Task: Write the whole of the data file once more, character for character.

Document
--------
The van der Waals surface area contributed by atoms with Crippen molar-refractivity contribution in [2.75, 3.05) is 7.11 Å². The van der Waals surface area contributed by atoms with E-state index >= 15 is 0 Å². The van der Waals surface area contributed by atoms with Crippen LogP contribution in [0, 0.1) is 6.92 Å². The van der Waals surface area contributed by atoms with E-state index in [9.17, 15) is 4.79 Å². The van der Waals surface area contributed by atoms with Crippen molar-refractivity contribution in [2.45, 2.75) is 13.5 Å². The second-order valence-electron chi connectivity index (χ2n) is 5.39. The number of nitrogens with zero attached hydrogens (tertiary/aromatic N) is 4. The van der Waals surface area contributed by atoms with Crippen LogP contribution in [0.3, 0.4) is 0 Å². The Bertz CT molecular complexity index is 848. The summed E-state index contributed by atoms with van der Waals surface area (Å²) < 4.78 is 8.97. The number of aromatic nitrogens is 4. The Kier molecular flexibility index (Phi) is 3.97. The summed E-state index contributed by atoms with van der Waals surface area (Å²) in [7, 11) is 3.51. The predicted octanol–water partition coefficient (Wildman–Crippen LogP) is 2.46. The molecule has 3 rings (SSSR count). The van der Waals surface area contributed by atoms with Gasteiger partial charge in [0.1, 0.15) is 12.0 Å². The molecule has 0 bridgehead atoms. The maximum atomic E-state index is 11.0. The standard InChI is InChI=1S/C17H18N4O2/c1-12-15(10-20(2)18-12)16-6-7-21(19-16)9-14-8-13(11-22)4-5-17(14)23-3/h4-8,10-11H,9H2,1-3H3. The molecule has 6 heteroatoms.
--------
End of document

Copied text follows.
The van der Waals surface area contributed by atoms with Crippen molar-refractivity contribution in [2.75, 3.05) is 7.11 Å². The van der Waals surface area contributed by atoms with E-state index >= 15 is 0 Å². The van der Waals surface area contributed by atoms with Crippen LogP contribution in [0, 0.1) is 6.92 Å². The van der Waals surface area contributed by atoms with E-state index in [9.17, 15) is 4.79 Å². The van der Waals surface area contributed by atoms with Crippen molar-refractivity contribution in [2.45, 2.75) is 13.5 Å². The second-order valence-electron chi connectivity index (χ2n) is 5.39. The number of nitrogens with zero attached hydrogens (tertiary/aromatic N) is 4. The van der Waals surface area contributed by atoms with Crippen LogP contribution in [0.3, 0.4) is 0 Å². The Bertz CT molecular complexity index is 848. The summed E-state index contributed by atoms with van der Waals surface area (Å²) < 4.78 is 8.97. The number of aromatic nitrogens is 4. The Kier molecular flexibility index (Phi) is 3.97. The summed E-state index contributed by atoms with van der Waals surface area (Å²) in [7, 11) is 3.51. The predicted octanol–water partition coefficient (Wildman–Crippen LogP) is 2.46. The molecule has 3 rings (SSSR count). The van der Waals surface area contributed by atoms with Gasteiger partial charge in [0.1, 0.15) is 12.0 Å². The molecule has 0 bridgehead atoms. The maximum atomic E-state index is 11.0. The standard InChI is InChI=1S/C17H18N4O2/c1-12-15(10-20(2)18-12)16-6-7-21(19-16)9-14-8-13(11-22)4-5-17(14)23-3/h4-8,10-11H,9H2,1-3H3. The molecule has 6 heteroatoms.